Around late November of last year, I stopped playing the popular Facebook application Scrabulous, because it was wrecking havoc on my productivity.
Back in January, I started up again, spurred on by Hasbro's crease-and-decist order and have since been nervously awaiting the outcome of the Hasbro versus Scrabulous legal faceoff. With Mattel having also joined the battle, every move might be my last (most recently played: Pledged, for 22 points). But it's telling that I decided to reintroduce the game into my still-overpacked schedule because of the need stake my claim while I still could: whether or not I plan to keep playing, I felt compelled to make known that I supported its right to exist.
According to a recent New York Times article, I'm not the only one who feels this way. Not only have multiple "Save Scrabulous" Facebook groups cropped up, some with several hundred thousand members, but the executive director of the National Scrabble Association, John D. Williams Jr., noted that "People believe it to be in the public domain . . . The idea that Scrabble belongs to a corporation is something that people don't or are unwilling to accept."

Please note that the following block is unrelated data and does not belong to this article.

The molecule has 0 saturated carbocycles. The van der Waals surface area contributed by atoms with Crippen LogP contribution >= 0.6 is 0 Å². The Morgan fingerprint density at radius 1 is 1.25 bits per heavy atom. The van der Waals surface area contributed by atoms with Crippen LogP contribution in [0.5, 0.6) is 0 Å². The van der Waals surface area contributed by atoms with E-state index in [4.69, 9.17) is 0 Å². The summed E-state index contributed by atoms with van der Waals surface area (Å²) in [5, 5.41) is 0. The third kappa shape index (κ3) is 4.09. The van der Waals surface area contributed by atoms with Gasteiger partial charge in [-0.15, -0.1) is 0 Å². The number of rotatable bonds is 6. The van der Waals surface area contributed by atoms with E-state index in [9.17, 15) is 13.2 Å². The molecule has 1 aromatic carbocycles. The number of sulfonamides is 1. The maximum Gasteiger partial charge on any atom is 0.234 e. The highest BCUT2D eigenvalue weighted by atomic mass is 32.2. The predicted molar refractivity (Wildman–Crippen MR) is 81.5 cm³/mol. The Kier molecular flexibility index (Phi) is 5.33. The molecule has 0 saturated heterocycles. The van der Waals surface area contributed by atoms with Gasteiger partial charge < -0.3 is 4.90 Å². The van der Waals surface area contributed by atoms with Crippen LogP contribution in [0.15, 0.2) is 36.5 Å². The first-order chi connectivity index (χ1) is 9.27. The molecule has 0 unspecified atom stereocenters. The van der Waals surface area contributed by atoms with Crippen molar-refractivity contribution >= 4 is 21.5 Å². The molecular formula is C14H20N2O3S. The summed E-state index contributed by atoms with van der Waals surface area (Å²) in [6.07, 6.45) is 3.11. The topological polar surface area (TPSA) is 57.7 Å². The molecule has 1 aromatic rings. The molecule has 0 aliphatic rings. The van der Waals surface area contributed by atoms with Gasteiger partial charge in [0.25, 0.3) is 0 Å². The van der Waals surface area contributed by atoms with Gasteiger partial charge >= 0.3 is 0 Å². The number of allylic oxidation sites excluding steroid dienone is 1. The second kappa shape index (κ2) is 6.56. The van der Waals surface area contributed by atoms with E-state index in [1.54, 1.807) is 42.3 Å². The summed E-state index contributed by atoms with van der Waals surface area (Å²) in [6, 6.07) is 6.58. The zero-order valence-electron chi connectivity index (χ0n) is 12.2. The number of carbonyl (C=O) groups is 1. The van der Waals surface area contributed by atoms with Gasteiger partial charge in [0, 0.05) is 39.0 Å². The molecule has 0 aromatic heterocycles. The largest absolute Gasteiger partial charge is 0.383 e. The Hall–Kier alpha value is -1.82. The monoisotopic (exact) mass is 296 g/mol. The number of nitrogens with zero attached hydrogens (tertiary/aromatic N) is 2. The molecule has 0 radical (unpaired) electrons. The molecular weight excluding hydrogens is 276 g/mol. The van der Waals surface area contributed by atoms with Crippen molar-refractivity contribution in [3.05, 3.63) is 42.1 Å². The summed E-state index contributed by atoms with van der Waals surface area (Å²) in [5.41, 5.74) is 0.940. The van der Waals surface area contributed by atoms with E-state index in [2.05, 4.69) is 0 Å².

One question centers upon whether or not it's a good idea to alienate the slew of new and renewed scrabble fans that the site and the Facebook application, which has 2.3 million users according to CNN Money, has spawned.
One of the dominant attitudes is that Hasbro is behaving rather foolishly, trying to stomp out the success of of something that has been incredibly successful in promoting their product and making a roughly 60-year-old board game relevant in an age of Xbox and wii when they should be focusing their energy on courting the creators and players. Fans have even started boycotting the board game, believing its manufactures to be bullies who are bitter that they didn't think of it first.
As technology allows for more and more user-input and participation, the expectation to adapt, re-create, and engage with products on our own terms grows, and efforts to stifle this are seen as short-sighted and out of touch, whatever the legal backing.
But the legal side itself is another question. As a colleague in CMS, Josh Diaz, working in the GAMBIT game lab pointed out, the issues surrounding patents, trademarks, and IP have been under heavy debate in the (non-board) gaming world as well.
While Scrabulous certainly does infringe on the name and appearance, it's questionable how defensible a patent on abstract game mechanics might be. According to Josh, "A lot of Scrabble's design (and the name, naturally) may be protected as trademarks, but game mechanics generally don't fit into trademark or patent. A particular software implementation of a mechanic might fit, but judges have been kinda back-and-forth over how loosely they interpret 'implementation,' because they usually aren't programmers."
Which also makes me wonder, if the creators of Scrabulous were to patent their particular software implementation, where would that leave Hasbro in the creation of their own online version?